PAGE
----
While on the boat, Mann put together a short film and the team took it to village residents, Fijian policy makers, and even the president of Fiji to show them what life looked like under their native waters. While science provides charts and graphs of red flag data, it doesn’t have the same emotional impact as a visual presentation.
“I found purpose in my work right then,” Mann said.
In 2013, on his first expedition for National Geographic Magazine, Mann explored Franz Josef Land in Russia. His images contributed to the protected designation of that area which is now the largest arctic national park in the world.
Scientists from around the globe began coming to Mann so he could tell their stories through comprehensive packages of videos, photographs, and social media posts. Over the last six years Mann has logged 50-plus expeditions with more than 250 days of travel per year and he has visited all seven continents - twice.
Mann’s level of participation isn’t just behind the camera anymore. He also meets with presidents and prime ministers to educate and elicit change.
His realm these days is primarily ocean conservation, and he’s involved with more than 10 branches of National Geographic. Mann’s desire to make a difference also led him to help form Sea Legacy, the world’s largest provider of ocean and marine content. The power of the organization is the ability to distribute information to billions of people all at once. That magnitude of disseminated information has led to great things, including the creation of marine life preserves and alterations in fishing methods.
His speaking tour, Sea to Summit, was created “to inspire people to use their voice to amplify changes that need to be made.” Featured mishaps and outtakes are highlights of the presentation and he’s hoping to bring it to a Niwot audience soon.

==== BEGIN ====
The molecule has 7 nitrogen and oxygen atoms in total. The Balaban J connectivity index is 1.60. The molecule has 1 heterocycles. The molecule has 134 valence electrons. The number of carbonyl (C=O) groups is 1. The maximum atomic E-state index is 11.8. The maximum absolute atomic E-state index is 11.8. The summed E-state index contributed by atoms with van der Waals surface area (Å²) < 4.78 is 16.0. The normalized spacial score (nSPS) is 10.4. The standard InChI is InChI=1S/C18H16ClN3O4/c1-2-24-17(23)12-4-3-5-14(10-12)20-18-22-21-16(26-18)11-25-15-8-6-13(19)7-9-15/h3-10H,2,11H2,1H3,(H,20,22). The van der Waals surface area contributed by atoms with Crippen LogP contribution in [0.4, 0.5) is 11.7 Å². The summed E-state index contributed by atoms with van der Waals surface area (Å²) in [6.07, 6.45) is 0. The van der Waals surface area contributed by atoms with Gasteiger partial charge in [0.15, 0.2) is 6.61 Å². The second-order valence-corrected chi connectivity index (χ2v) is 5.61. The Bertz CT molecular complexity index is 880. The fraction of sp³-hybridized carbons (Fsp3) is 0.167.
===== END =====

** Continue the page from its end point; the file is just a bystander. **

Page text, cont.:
With his connections to camera sponsors and photographers, he’s envisioning Niwot as a great place to hold a photography festival which would include slide shows, gallery exhibits, instruction, and an opportunity for kids to become inspired to pick up a camera.
When asked what besides making good consumer and eating decisions people can do to lower their impact on oceans and seas, Mann said, “What I do is encourage people to spend time in the water. Celebrate it. Because people protect the places they love. “
He has followed his heart leading to adventures even he could not have dreamt of. The journey as a recorder of human grit and natural beauty has taken him from sheer mountain edges to the deepest of oceans, and three years ago Mann chose Niwot to be his home.
Mann, his wife Orien, and their three-year-old daughter Josie are looking forward to the arrival of another family member any day. A new room for the baby is being added to their barn-home. Thankfully, even in the most remote areas of the globe, Mann is only a satellite phone call away from his family.
Mann said. “I’ve loved this area because I love photographing birds, even though it’s not my typical photography field. I’ve just loved a little bit more rural Boulder County. It’s perfect for us.”
To see Mann’s work and learn more, visit www.AndyMann.com. Join his over 438,000 Instagram followers to see his daily posts.